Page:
Yesterday’s June 25 FOMC statement acknowledges that the Fed is walking a tightrope between slowing growth, the precarious state of the financial system and the risk of stoking inflationary expectations. In part, it read:
Although downside risks to growth remain, they appear to have diminished somewhat, and the upside risks to inflation and inflation expectations have increased. The Committee will continue to monitor economic and financial developments and will act as needed to promote sustainable economic growth and price stability.
In other words, the Fed opted to do nothing and go into jawboning mode on inflation.
The trouble is, as this Bank Credit Analyst article points out, commodity inflation is likely to continue until emerging market central banks start to get tough on inflation. Many of the emerging market central banks are already hesitating in their inflation fight (see this) and they take their cue from the Federal Reserve. If an emerging market central bank becomes overly aggressive on inflation then it runs the risk of strengthening their currency and eroding their own export competitiveness.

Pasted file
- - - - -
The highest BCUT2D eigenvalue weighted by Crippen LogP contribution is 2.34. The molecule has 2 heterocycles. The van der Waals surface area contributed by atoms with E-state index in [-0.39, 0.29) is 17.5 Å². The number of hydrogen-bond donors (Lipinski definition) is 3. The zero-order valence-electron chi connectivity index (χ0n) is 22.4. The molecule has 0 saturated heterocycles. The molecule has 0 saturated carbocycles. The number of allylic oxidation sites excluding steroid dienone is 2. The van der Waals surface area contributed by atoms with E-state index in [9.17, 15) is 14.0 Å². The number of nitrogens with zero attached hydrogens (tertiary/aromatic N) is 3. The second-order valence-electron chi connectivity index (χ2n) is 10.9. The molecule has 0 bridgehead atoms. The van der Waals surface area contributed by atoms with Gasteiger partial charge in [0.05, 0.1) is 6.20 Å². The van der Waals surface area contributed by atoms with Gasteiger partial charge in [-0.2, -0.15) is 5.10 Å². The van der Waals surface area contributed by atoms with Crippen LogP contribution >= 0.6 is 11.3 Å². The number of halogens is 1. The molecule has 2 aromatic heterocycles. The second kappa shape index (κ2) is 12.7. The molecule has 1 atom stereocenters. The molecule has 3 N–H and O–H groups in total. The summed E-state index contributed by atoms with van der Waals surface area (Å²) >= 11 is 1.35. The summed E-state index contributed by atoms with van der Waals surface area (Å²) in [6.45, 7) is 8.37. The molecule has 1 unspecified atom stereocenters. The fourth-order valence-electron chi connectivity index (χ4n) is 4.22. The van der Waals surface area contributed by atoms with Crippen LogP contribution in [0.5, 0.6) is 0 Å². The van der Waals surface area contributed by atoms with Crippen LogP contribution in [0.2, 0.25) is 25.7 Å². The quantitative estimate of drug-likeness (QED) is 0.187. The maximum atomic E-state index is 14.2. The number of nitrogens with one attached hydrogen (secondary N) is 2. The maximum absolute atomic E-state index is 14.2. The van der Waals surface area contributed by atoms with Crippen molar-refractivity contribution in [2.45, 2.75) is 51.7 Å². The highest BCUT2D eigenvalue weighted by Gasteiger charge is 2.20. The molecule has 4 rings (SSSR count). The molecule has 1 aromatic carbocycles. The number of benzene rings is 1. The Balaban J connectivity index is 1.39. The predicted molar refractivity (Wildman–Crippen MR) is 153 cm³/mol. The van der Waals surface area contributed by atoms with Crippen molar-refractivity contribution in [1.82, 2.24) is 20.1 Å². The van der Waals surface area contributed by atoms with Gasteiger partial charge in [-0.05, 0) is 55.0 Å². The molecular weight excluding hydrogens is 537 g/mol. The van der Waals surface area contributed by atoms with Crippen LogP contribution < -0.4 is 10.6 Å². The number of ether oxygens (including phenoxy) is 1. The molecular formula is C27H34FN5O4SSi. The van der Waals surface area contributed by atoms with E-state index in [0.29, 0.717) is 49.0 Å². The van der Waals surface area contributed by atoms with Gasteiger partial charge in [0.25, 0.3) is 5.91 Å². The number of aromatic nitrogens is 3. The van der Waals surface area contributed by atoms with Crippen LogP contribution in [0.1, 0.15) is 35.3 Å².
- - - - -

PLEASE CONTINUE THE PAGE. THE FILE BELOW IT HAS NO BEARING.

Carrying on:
Conclusion: Stay long the commodity inflation trade, but watch the Baltic Dry Index for signs of widespread weakness in the global economy.